April 19, 2013

FBI releases photos, video of two Boston bombing suspects

In a video, one of the two young men sets down a backpack at the second blast site.

The Associated Press

BOSTONPlucking a couple of faces in baseball caps out of a swarming crowd, the FBI zeroed in on two suspects in the Boston Marathon bombing and shared surveillance-camera images of them with the world Thursday in hopes the public will help hunt them down.

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These photos captured from surveillance video show two suspects sought by the FBI.

FBI photos

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This group of photos shows various views of the two suspects sought by the FBI.

FBI photos

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THE FBI ASKS FOR HELP

Anyone recognizing one or both suspects is asked to contact the agency.

Photos and video can be viewed at the FBI website at FBI.gov.

A tip form can be found at bostonmarathontips.fbi.gov

The FBI phone tipline is 1-800-CALLFBI.

The somewhat blurry but still detailed photos and video depict one young man in a dark cap and another in a white cap worn backward, both wearing backpacks and one walking behind the other on the sidewalk near the finish line as marathoners run by.

The man in the white hat was seen setting down a backpack at the site of the second explosion, said Richard DesLauriers, FBI agent in charge in Boston.

"Somebody out there knows these individuals as friends, neighbors, co-workers or family members of the suspects," he said. "Though it may be difficult, the nation is counting on those with information to come forward and provide it to us."

They looked much like typical college students, but DesLauriers described them as armed and extremely dangerous, and urged anyone who sees or knows them to tell law enforcement and "do not take any action on your own."

The break in the investigation came just three days after the attack that killed three people, tore off limbs and raised the specter of another terrorist attack on U.S. soil. FBI photo-analysis specialists have been analyzing a mountain of surveillance footage and amateur pictures and video for clues to who carried out the attack and why.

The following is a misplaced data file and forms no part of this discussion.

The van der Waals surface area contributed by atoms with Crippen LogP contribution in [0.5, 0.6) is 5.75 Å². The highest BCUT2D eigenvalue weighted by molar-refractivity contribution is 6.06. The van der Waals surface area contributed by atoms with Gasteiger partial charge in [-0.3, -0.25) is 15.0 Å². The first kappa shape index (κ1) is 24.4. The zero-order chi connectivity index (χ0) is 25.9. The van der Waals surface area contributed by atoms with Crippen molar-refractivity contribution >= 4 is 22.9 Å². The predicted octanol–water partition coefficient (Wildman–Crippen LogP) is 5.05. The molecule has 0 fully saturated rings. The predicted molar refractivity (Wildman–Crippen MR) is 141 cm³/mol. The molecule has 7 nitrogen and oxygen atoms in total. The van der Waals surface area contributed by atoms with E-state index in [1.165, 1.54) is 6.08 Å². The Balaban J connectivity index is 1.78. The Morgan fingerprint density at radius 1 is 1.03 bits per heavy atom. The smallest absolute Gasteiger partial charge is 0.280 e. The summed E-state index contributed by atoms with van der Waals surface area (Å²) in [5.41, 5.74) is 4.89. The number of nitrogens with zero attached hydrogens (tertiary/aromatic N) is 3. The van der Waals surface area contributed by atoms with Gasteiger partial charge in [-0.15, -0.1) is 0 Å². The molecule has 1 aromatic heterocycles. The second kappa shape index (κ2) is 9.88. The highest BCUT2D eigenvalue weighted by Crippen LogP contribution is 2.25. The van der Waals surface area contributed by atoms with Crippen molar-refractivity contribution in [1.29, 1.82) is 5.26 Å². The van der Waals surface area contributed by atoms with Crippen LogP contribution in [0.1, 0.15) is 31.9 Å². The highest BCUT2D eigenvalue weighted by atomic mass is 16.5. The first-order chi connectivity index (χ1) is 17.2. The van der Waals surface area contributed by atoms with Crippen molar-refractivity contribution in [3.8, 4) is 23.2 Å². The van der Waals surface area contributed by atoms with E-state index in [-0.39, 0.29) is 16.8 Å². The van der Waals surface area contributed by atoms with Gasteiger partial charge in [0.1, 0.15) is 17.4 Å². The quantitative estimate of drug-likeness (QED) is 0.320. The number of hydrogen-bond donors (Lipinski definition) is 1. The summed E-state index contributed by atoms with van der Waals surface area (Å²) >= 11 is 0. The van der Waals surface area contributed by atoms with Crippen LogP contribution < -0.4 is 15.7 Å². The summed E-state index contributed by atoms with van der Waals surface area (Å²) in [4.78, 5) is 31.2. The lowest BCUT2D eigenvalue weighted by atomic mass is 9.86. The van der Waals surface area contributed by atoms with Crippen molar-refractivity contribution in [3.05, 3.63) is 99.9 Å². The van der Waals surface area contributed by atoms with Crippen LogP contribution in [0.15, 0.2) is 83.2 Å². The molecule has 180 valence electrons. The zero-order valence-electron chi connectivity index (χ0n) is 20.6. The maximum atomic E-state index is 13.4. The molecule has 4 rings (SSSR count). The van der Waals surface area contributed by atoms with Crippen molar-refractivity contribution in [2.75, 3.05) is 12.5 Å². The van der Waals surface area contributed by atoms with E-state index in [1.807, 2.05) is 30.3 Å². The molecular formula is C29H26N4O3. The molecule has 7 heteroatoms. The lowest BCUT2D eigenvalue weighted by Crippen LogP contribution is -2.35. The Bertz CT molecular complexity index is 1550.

The volume of information is likely to grow, joined now by a torrent of tips from people who think they might know the suspects. In releasing the images, the FBI gambled that useful clues will emerge, not just time-wasting leads.

Authorities are selective in putting out images of suspects because doing so risks tipping off the hunted and losing the element of surprise. But it can be a last resort when authorities hit a wall trying to identify or capture someone.

Within moments of the announcement, the FBI website crashed, perhaps because of a crush of visitors.

The images were released hours after President Barack Obama and first lady Michelle Obama attended an interfaith service at a Roman Catholic cathedral in Boston to remember the dead and the more than 180 wounded in the twin blasts Monday at the finish line of the 26.2-mile race.

The FBI video is a compilation of segments, altogether about 30 seconds long. The planting of the backpack, as described by authorities, was not part of the footage made public.

The man in the dark hat was dubbed Suspect 1 by the FBI and appeared to be wearing sunglasses. The other, in the white hat, was labeled Suspect 2. Both appeared to be wearing dark jackets. The FBI did not comment on the men's height, weight or age range and would not discuss their ethnicity.

"It would be inappropriate to comment on the ethnicity of the men because it could lead people down the wrong path potentially," said FBI agent Greg Comcowich, a spokesman for the Boston FBI office.

The enlarged pictures of white-hatted Suspect 2 in profile and head-on were blurry but still remarkable in their detail — and more revealing than those of Suspect 1.

While authorities said the information on the men began coming together over the previous day or so, agent Daniel Curtin said the FBI did not release the photos earlier because "it's important to get it right."

(Continued on page 2)

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